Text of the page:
The reality of austerity
The European Commission has said that its austerity measures are not to blame for a decision by the pharmaceutical giant Roche to halt delivery of cancer drugs to Greek public hospitals. In a fresh example of how the EU austerity measures are having an acute impact on citizens, the Swiss firm has halted shipments of cancer drugs and other medicines to a number of public hospitals in Greece after years of unpaid debts. The company warned that Italy, Portugal and Spain might be next.
With Greek spending on health care accounting for 10 per cent of GDP, the EU, the IMF and European Central Bank have told the government to cut at least €310 million this year and an additional €1.43 billion in the period 2012–15. In February this year doctors and other health-care workers marched on the Greek parliament in protest over health cuts and scuffled with the police.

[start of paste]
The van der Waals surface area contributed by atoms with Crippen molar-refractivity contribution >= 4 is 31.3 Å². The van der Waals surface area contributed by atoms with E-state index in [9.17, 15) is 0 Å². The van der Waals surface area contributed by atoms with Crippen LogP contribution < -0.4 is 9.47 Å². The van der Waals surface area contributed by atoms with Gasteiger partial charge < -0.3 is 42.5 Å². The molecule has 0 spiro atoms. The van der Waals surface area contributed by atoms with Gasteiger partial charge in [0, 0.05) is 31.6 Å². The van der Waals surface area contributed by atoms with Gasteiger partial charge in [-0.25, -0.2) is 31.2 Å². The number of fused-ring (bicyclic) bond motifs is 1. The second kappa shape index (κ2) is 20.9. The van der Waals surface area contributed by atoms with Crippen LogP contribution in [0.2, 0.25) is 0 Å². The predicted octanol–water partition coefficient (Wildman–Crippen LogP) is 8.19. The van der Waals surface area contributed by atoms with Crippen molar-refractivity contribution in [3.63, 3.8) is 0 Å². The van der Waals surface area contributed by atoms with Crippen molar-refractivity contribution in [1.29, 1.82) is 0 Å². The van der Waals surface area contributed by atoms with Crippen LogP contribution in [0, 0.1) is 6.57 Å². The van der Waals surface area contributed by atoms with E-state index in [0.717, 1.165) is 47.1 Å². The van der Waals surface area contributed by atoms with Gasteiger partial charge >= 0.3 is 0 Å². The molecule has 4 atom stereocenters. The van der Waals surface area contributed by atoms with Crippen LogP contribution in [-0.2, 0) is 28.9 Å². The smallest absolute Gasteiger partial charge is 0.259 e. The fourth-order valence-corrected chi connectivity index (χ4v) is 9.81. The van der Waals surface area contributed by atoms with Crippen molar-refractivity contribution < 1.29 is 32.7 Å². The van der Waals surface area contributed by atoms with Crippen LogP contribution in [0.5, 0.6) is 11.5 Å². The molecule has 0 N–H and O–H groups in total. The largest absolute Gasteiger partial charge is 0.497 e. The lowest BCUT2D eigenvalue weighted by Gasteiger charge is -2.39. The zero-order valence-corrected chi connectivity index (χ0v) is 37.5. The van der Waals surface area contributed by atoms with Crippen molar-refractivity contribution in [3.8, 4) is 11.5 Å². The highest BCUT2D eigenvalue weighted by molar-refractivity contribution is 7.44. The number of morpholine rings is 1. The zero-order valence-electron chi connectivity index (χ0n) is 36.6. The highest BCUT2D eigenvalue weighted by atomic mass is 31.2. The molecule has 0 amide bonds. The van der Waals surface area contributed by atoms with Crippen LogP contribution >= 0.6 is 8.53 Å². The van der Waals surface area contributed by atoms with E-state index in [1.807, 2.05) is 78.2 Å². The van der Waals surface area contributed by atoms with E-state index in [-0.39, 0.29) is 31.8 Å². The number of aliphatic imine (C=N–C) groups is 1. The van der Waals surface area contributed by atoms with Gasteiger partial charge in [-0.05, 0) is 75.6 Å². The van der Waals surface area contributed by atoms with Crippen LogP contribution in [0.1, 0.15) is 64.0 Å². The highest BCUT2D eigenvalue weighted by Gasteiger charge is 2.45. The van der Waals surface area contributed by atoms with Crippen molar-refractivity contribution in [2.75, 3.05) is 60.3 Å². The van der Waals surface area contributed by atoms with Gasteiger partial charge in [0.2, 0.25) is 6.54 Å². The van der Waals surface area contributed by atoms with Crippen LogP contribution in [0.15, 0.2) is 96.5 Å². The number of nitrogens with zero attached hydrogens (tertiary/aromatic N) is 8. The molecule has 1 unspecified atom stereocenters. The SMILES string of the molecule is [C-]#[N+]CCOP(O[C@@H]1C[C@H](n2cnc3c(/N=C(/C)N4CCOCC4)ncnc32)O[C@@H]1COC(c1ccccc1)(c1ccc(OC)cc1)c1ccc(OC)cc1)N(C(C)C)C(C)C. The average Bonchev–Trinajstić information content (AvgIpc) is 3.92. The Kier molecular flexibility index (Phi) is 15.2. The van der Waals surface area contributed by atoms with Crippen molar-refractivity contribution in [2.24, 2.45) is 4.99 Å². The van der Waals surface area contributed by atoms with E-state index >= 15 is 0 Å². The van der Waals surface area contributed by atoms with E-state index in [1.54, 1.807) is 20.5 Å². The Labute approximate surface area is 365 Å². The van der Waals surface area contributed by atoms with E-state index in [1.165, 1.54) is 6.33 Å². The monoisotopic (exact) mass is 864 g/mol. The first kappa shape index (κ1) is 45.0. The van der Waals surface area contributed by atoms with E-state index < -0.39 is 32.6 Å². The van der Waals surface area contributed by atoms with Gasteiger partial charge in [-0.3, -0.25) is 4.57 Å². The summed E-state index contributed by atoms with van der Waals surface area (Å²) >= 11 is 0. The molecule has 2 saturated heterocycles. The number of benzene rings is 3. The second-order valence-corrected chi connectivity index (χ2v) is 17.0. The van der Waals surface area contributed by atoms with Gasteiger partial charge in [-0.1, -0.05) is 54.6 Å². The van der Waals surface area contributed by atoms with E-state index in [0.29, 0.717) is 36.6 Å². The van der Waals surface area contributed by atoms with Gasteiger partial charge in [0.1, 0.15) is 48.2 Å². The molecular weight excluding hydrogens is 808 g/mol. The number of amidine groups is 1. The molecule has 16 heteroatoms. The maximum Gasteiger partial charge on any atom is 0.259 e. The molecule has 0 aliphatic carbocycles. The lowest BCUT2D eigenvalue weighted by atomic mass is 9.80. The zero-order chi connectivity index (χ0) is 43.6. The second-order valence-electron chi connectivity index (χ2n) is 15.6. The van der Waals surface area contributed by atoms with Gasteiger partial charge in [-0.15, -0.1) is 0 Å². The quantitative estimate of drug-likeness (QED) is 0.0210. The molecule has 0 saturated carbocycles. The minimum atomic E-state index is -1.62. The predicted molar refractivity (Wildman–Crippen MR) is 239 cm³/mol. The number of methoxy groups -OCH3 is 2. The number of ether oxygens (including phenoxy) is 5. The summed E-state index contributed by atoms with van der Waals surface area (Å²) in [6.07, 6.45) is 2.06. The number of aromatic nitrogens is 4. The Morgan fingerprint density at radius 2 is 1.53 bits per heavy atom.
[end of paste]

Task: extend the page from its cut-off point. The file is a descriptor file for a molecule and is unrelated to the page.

Meanwhile the European Commission is keen to wash its hands of the problem. “It’s a commercial decision from a company,” the Commission’s spokesperson on health, Frederic Vincent, said. “We would have to see if the countries make any specific request if this problem is conferred to Spain, Italy, Portugal,” he said.
It’s a question of budget management by the Greek authorities. “Greece has money,” he explained. “The financial assistance package decided one year ago covers the financial needs of the Greek state. Then how this is micro-managed is the full responsibility of the Greek authorities.” He added that the case would be the same if the drugs dry up in Spain, Italy, and Portugal—and presumably Ireland.